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NLS Reference Bibliographies

Library and Information Services for Blind and Physically Handicapped Individuals

2006

This bibliography lists selected sources of information on providing library services for adults and children who are unable to read of use standard printed materials due to blindness or physical handicaps. A limited number of citations on serving related groups is included. The selections, based on the holdings of the Reference Section, National Library Service for the Blind and Physically Handicapped, were chosen for currency and authoritativeness. With the exception of classics in the field, most titles are in print and were published between 2002 and 2006.

Indexes such as Library Literature and Information Science should be consulted for historical treatment of the subject or for material on local or regional services.

Contents

General

American Foundation for the Blind. AFB directory of services for blind and visually impaired persons in the United States and Canada. 27th ed. New York, 2005. 772p. $39.95 online subscription; $79.95 paperback with one-year online subscription. (AFB Press, Customer Service, P.O. Box 1020, Sewickley, PA 15143).

American Library Association. Library services for people with disabilities policy. Retrieved May 9, 2006. www.ala.org/ala/ascla/asclaissues/libraryservices.htm.

American Printing House for the Blind, Inc. Louis database of accessible materials and APH file repository. www.aph.org/louis/index.html.

Braille into the next millennium. Washington: National Library Service for the Blind and Physically Handicapped and Friends of Libraries for Blind and Physically Handicapped Individuals in North America, 2000. 600p. Free.

Canadian Library Association. Canadian guidelines on library and information services for people with disabilities. Approved Feb. 1997. Retrieved July 5, 2006. www.cla.ca/about/disabils.htm.

Cylke, Frank Kurt, ed. Progress through the years 1973-2004: selected highlights. Washington: National Library Service for the Blind and Physically Handicapped, Library of Congress, 2005. 16p. [booklet]. Free. Also available online at www.loc.gov/nls/progress.html.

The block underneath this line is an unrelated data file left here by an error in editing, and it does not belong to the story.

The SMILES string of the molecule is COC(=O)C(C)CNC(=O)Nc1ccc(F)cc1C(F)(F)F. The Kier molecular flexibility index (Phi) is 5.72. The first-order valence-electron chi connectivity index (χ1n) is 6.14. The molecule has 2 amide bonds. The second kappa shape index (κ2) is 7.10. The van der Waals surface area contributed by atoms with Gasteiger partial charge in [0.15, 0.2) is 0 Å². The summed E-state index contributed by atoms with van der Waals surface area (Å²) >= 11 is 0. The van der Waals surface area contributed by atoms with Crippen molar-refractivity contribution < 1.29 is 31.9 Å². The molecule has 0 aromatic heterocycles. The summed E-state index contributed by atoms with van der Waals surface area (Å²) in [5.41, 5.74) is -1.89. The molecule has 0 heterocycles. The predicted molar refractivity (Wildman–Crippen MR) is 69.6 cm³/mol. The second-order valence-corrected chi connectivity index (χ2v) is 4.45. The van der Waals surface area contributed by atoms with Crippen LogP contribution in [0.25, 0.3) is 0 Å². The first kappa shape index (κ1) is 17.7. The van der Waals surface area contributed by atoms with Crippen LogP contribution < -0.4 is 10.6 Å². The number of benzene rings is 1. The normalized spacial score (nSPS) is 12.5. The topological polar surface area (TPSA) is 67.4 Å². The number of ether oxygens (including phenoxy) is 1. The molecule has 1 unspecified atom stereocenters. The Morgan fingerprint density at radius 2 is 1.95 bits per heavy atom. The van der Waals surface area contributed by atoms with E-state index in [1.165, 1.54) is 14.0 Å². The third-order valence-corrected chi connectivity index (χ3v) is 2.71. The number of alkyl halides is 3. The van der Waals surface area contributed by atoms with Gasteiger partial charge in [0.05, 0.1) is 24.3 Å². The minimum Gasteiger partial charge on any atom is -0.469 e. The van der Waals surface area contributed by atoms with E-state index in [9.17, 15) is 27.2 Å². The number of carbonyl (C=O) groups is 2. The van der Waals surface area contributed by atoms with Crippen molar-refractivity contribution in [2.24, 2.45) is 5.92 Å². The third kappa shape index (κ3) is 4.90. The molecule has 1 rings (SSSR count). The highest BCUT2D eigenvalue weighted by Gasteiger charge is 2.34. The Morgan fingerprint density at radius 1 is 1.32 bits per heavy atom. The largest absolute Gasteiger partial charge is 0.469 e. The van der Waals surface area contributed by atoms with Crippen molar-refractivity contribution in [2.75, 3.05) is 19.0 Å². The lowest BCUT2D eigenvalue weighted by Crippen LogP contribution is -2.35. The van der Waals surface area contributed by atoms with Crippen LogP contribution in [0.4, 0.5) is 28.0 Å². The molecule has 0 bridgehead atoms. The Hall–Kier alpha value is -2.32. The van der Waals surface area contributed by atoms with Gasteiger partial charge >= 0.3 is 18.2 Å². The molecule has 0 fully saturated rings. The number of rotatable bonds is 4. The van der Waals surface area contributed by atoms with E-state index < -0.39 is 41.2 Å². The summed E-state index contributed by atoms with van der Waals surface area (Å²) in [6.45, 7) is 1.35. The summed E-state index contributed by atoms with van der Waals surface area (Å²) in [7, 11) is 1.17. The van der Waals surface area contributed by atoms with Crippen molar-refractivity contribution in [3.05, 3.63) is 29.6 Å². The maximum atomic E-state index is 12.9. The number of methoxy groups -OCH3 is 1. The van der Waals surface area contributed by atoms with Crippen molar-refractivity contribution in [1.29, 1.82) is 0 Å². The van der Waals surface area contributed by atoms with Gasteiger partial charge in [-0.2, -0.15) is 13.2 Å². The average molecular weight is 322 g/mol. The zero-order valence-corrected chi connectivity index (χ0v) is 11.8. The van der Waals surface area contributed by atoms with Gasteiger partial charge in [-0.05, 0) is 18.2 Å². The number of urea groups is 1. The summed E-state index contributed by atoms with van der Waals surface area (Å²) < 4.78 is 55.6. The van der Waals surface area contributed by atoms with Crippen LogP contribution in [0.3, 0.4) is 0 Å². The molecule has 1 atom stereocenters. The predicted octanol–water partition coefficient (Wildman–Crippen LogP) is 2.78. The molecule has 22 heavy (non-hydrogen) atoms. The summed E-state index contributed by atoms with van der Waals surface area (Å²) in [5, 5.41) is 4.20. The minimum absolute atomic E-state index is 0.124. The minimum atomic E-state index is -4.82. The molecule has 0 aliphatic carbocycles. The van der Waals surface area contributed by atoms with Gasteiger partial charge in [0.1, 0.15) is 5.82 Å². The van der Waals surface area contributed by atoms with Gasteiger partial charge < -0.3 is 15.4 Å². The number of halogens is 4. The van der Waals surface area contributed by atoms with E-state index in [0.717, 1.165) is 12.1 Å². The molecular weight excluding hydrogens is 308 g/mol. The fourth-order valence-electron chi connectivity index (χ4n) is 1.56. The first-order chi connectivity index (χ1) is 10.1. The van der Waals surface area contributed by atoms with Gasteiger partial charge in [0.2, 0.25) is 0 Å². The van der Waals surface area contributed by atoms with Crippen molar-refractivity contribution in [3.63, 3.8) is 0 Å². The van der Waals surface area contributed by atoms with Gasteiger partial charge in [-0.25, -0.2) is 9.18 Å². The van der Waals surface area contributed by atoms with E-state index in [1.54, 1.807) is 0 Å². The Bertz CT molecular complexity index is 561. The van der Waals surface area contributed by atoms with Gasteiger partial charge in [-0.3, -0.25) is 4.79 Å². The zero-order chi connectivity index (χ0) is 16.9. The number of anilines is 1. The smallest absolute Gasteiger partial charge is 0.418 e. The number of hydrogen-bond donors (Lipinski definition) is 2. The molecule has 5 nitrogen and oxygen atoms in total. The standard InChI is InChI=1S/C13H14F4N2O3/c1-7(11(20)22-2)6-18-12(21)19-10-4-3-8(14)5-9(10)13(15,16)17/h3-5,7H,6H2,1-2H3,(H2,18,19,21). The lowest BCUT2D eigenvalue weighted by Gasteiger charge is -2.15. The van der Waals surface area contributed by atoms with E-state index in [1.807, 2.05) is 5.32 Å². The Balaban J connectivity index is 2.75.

Dauenheimer, Deborah. Serving people with disabilities in Colorado libraries. Colorado libraries, v. 29, winter 2003: 15-16.

Delivering the printed word to the print-impaired. ILA (Illinois Library Association) reporter, v. 20, June 2002: 1, 4-5.

Disability resources for libraries and librarians. Retrieved May 9, 2006. www.lori.ri.gov/tbp/libres.php.

Epp, Mary Anne. Closing the 95 percent gap: library resource sharing for people with disabilities. Library trends, v. 54, winter 2006: 411-429.

Huntington, Barbara, and Coral Swanson. Adults with special needs: a resource and planning guide for Wisconsin's public libraries. Madison: Wisconsin Department of Public Instruction, 2003. 173p. (125 South Webster Street, P.O. Box 7841, 53707-7841). Also available online at dpi.wi.gov/pld/specialasn.html.

Interface. Quarterly. $10 of membership dues for one-year subscription. Association of Specialized and Cooperative Library Agencies, American Library Association, 50 East Huron Street, Chicago, IL 60611.

International Federation of Library Associations and Institutions. International directory of libraries for the blind, 4th ed. Available online at ifla.jsrpd.jp/.

International Federation of Library Associations and Institutions. Section of Libraries for the Blind. Guidelines for library service to braille users. Retrieved May 9, 2006. www.ifla.org/VII/s31/pub/guide.htm.